Tallow? Really?

You want me to rub what on my face?  Tallow, yep tallow.

Beef fat rendered into tallow is fantastic for skin issues.  I’ve heard stories of it being the only thing to stop acne in its tracks.  I love it for the relief I get from my skin psoriasis and the dewy youth it returns to my face.  I’ve never had it irritate my skin or contribute to acne like coconut oil has, and it doesn’t trap in heat and redness like products with beeswax tend to.  It’s 100% natural, it’s easy to obtain once you look for it, and it honors the sacrifice of the animals we use for food, as we use more of the animal than we might otherwise.

Does it smell like beef fat?  Well yes, as that’s what it is, but once it is absorbed into your skin, the smell disappears.  Some people like to add essential oils to cover the smell, but I don’t find this necessary.  In fact, I prefer to infuse the oil with dried herbs – this decreases the environmental impact of overusing essential oils, decreases the likelihood that there will be an adverse skin reaction, and helps the medicine maker feel a stronger connection to the plants themselves.

Sourcing Beef Fat:

A great rule to follow is to never put anything on your skin that you wouldn’t put in your mouth.  When it comes to fats and oils, this is even more important.  Many not so pleasant substances like pesticides and pharmaceuticals concentrate in fat tissue.  This is why, when you purchase lower quality meats, opting for leaner cuts is advised.  I only use grass-fed fat in my products (and meals).

I get my beef fat from Kookoolan farms when I pick up my beef shares.  There are many ethical farmers raising grass-fed animals.  Do a search, I’m sure you will find someone you can either pick up from or in a pinch someone who will ship to you.

Rendering Tallow:

Rendering Tallow is quite easy, it takes heat and time.  To speed the process, you can trim your fat of meat and other non-fat substances and then cut it up into smaller pieces.  It’s much easier to do this when the fat is partially frozen, and you can even use a food processor to pulse it into rice-sized pieces.

Once you have your fat ready, you will want to melt it over gentle heat.  I crockpot works great for this, but you can also do it on your stovetop.  You can use a double boiler, or a saucepan over low heat.  If you are heating the fat directly, you will want to pay close attention to prevent it from burning.  Once the fat has all melted into a golden liquid, filter out the solid particles with a mesh strainer or some cheese cloth.

You now have tallow.  You can proceed to the next step directly, or you can let it solidify to work with later.  I like to line a baking pan with waxed paper and pour the tallow in.  After sitting in a refrigerator overnight, you will have white silky solid tallow.  This can be cut into smaller pieces and stored in the freezer long term, or the refrigerator for several months.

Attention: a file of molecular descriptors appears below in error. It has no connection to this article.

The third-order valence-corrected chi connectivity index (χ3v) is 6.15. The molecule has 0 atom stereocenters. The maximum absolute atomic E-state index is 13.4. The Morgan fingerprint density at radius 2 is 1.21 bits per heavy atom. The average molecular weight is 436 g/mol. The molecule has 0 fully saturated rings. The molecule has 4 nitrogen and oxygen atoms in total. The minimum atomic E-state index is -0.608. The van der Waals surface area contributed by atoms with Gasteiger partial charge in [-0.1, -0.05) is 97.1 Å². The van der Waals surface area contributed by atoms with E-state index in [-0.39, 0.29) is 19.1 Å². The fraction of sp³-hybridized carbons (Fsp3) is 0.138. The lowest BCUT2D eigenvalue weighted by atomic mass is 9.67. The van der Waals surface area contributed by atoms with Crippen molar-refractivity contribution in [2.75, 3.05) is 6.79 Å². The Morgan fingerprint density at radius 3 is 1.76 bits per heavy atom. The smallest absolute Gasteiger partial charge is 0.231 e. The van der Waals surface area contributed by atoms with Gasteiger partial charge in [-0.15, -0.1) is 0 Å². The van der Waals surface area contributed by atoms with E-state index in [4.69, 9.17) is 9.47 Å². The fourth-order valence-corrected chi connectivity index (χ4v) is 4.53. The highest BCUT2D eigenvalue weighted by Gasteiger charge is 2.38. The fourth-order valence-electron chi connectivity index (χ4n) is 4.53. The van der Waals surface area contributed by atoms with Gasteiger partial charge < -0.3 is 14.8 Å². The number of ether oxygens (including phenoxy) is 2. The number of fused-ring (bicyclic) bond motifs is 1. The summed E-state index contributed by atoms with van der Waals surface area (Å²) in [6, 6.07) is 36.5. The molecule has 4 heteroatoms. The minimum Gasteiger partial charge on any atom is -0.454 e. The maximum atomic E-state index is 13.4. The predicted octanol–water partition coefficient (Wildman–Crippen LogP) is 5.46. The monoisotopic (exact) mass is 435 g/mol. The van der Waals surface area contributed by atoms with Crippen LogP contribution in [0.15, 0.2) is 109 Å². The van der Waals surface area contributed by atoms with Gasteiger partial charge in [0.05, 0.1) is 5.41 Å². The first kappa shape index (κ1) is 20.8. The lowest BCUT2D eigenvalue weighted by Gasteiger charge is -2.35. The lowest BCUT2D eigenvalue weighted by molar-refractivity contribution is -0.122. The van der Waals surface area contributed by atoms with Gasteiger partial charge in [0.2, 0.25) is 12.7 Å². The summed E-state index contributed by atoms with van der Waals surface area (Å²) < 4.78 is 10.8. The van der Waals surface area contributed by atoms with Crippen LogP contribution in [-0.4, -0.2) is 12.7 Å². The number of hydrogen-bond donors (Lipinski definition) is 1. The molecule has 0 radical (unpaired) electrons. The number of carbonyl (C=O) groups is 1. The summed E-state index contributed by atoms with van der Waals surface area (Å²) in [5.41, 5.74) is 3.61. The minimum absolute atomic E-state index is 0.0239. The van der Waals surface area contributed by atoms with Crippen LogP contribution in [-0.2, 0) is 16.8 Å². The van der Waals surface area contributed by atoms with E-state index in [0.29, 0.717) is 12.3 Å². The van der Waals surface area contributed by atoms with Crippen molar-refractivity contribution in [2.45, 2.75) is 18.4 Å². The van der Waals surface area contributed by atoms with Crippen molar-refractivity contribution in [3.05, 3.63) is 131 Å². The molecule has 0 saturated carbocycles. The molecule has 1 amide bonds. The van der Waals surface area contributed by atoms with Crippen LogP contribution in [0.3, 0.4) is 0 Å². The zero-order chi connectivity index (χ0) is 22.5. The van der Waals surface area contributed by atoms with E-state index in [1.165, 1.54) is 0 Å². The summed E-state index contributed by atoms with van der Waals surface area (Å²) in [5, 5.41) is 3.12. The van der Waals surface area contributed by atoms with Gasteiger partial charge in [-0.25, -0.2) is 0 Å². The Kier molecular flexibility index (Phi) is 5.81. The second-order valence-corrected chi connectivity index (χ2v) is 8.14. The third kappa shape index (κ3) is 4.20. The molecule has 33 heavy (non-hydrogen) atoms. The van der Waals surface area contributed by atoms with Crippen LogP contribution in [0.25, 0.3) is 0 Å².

Infusing Tallow with Herbs:

This step is just as easy as rendering the Tallow – easier as you don’t need to prep the fat!  Using whatever method you melted the fat, add dried herbs and make sure they are covered by the liquid fat.  Let heat for 2-4 hours if using the double boiler or stovetop or overnight if using the crockpot.  Be sure to add water as needed to your double boiler.

You will notice that the odor and color of your tallow has changed during this process.  Strain your herbs and either discard or compost in a worm bin or other hot compost method – don’t add to a cold compost pile as the fat will go rancid and stink up your area.

Again, you can proceed to the next step or store long-term.

Creating a Balm:

This step is super easy.  The limiting factor is having containers to store your balm.  I like 2 oz metal tins or 4 oz mason jars.  Avoid plastic as the fats will infuse with the chemicals from the plastic; there’s more that’s harmful in there than BPA, so avoid plastic as much as possible.

Once you have your containers ready, add 2 tsp of oil per 1/2 cup liquid tallow.  I like olive and jojoba oil, but any oil that is liquid at room temperature works great.  Pour into your containers, allow to cool and solidify at room temperature, put the lids on, and figure out your storage.

I like to keep one active container on my bathroom counter for twice daily use and keep the rest in the refrigerator.

Using Your Balm:

This is the easiest step of all!  Smear it on, rub it in, and experience incredibly soft and smooth skin.  I suggest taking a picture of your face in the evening after you have washed it.  Then apply your tallow balm all over your face, neck, and décolletage.  When you wake in the morning, take another picture of your face and compare.  You may be quite pleasantly shocked.  I also like using this balm on any dry skin areas, psoriasis, eczema, chapped lips, dry cuticles – you get the idea.

Enjoy your resourcefulness, enjoy getting creative with herbs, and enjoy your happy, healthy skin!

Want more information on taking care of your skin?  Check out this vintage post on skin rashes. 

To our Health!